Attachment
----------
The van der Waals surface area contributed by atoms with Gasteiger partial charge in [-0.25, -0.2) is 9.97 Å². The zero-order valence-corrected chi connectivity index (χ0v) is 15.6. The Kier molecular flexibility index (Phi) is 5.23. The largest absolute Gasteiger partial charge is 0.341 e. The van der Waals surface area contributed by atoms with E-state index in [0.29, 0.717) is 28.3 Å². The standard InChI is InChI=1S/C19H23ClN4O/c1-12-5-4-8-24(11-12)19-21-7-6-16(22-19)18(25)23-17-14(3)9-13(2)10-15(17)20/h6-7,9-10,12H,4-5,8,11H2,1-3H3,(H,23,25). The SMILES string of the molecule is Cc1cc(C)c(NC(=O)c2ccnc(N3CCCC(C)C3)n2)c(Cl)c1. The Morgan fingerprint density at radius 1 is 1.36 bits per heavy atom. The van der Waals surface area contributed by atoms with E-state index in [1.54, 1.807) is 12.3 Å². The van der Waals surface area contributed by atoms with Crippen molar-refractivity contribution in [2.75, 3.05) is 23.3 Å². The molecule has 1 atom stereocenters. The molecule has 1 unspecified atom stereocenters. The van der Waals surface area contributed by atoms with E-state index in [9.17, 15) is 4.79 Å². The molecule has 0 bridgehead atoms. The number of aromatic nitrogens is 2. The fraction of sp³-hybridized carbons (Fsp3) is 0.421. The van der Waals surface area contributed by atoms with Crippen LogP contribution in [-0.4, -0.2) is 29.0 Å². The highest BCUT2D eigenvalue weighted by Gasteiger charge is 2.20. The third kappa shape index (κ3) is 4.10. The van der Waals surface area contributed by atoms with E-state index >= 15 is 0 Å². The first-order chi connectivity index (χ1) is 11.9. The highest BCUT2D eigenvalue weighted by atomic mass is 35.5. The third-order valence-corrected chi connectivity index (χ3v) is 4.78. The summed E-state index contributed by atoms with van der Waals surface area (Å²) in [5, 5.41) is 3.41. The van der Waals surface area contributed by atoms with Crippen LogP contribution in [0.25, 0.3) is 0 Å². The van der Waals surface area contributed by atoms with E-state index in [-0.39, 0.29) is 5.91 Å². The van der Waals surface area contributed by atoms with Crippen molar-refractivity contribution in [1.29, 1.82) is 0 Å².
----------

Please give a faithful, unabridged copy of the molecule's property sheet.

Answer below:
The van der Waals surface area contributed by atoms with Gasteiger partial charge in [-0.25, -0.2) is 9.97 Å². The zero-order valence-corrected chi connectivity index (χ0v) is 15.6. The Kier molecular flexibility index (Phi) is 5.23. The largest absolute Gasteiger partial charge is 0.341 e. The van der Waals surface area contributed by atoms with E-state index in [0.29, 0.717) is 28.3 Å². The standard InChI is InChI=1S/C19H23ClN4O/c1-12-5-4-8-24(11-12)19-21-7-6-16(22-19)18(25)23-17-14(3)9-13(2)10-15(17)20/h6-7,9-10,12H,4-5,8,11H2,1-3H3,(H,23,25). The SMILES string of the molecule is Cc1cc(C)c(NC(=O)c2ccnc(N3CCCC(C)C3)n2)c(Cl)c1. The Morgan fingerprint density at radius 1 is 1.36 bits per heavy atom. The van der Waals surface area contributed by atoms with E-state index in [1.54, 1.807) is 12.3 Å². The van der Waals surface area contributed by atoms with Crippen molar-refractivity contribution in [2.75, 3.05) is 23.3 Å². The molecule has 1 atom stereocenters. The molecule has 1 unspecified atom stereocenters. The van der Waals surface area contributed by atoms with E-state index in [9.17, 15) is 4.79 Å². The molecule has 0 bridgehead atoms. The number of aromatic nitrogens is 2. The fraction of sp³-hybridized carbons (Fsp3) is 0.421. The van der Waals surface area contributed by atoms with Crippen LogP contribution in [-0.4, -0.2) is 29.0 Å². The highest BCUT2D eigenvalue weighted by Gasteiger charge is 2.20. The third kappa shape index (κ3) is 4.10. The van der Waals surface area contributed by atoms with E-state index >= 15 is 0 Å². The first-order chi connectivity index (χ1) is 11.9. The highest BCUT2D eigenvalue weighted by atomic mass is 35.5. The third-order valence-corrected chi connectivity index (χ3v) is 4.78. The summed E-state index contributed by atoms with van der Waals surface area (Å²) in [5, 5.41) is 3.41. The van der Waals surface area contributed by atoms with Crippen LogP contribution in [0.25, 0.3) is 0 Å². The van der Waals surface area contributed by atoms with E-state index in [-0.39, 0.29) is 5.91 Å². The van der Waals surface area contributed by atoms with Crippen molar-refractivity contribution in [1.29, 1.82) is 0 Å².